‘We also need to explore leaks in our systems, particularly in small towns where up to 20 per cent of water can be lost on the wat to its destination.’

Meanwhile, Byron Council is stepping up its water use education campaign in Mullumbimby, where water has remained at unsustainable levels despite the introduction of level 4 water restrictions.

Unlike the rest of the Byron Shire which sources its water from Rous County Council, Mullum sources its water from Laverty’s Gap – a small weir in Wilson’s Creek which requires regular rain.

The spokesperson said preparations were underway for a letterbox drop to Mullumbimby residents reminding them about the level 4 restrictions and what they mean, as well as tips on how to save water.

‘Staff will also be attending the markets at Mullumbimby and manning a stall in town to talk to people about the water situation and answer questions,’ the spokesperson said.

She said staff were also in the process of identifying some of Mullumbimby’s highest water users as well as  businesses and residences in Mullumbimby where leaks may be occurring.

‘Council is hoping to work with those individuals and groups to help them reduce their water use,’ the spokesperson said.

There were no plans to increase the policing of water restrictions, through regular ‘water patrols’.

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  1. It solution is in maintenance and provision of infrastructure. And that is where our Council has a notoriously poor track record.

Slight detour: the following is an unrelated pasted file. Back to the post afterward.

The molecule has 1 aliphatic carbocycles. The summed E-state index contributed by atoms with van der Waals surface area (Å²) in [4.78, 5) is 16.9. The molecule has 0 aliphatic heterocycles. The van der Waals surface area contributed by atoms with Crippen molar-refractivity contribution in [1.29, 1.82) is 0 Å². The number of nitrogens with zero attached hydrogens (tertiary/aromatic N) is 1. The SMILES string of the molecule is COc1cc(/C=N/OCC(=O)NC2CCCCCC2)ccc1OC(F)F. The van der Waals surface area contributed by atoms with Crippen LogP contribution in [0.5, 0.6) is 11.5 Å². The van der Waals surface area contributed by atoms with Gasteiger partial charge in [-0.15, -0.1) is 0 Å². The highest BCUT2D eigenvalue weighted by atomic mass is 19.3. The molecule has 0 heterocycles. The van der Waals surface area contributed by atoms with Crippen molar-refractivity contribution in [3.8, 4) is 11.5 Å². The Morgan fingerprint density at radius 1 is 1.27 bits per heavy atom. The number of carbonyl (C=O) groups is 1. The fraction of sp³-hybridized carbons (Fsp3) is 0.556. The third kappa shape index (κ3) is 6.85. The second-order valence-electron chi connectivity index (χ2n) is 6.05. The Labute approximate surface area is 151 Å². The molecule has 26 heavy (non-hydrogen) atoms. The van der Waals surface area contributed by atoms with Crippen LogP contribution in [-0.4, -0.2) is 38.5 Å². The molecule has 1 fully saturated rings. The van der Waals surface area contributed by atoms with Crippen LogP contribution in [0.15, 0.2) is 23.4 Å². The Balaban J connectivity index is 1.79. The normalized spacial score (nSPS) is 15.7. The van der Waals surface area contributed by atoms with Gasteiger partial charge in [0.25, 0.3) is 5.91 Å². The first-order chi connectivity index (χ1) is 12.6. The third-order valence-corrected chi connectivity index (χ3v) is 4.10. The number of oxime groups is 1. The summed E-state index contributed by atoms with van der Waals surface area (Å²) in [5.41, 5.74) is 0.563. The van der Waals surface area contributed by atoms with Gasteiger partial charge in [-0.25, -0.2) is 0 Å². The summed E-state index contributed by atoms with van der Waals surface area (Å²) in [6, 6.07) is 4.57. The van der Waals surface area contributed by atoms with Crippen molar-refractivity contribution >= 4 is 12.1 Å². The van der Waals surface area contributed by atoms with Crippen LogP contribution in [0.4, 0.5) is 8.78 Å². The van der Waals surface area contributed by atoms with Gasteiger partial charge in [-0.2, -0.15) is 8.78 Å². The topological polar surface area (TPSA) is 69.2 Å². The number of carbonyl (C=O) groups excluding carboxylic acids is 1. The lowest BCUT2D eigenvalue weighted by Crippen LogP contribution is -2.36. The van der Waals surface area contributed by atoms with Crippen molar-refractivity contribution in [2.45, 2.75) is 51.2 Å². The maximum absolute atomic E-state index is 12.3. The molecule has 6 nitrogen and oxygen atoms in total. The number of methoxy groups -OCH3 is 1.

2. “The light but regular showers have provided a desperately needed boost to the region’s water supply and to our parched land and all its inhabitants.”
    Including our wildlife. Went down after the rains to the BEC’s wetland reserve next to the Buttler St Reserve, to hear the tinkling call of the Endangered Wallum Froglet. In dry seasons they burrow down under the moist roots of the paperbark wetland, and come out after rain. There would have been Wallum Froglets waiting for rain under the Paperbark Wetland that Byron Council has bulldozed along Buttler st, for the first stage of the new development road that they misrepresent as a ‘bypass’, with the frogs mangled bodies joining the also hidden Mitchells snails.
    I think we need to letterbox Byron Council on their obligations under the frogs listing as ‘Vulnerable’ under New South Wales legislation (New South Wales Threatened Species Conservation Act 1995), and listed as ‘Vulnerable’ by the International Union of Conservation of Nature.

  3. Granny flats in every backyard, Tallowood Ridge – All this built upon the assumption that regular rainfall will occur. I’d say a halt on development is in order just as there was a halt on development until waste water could be treated.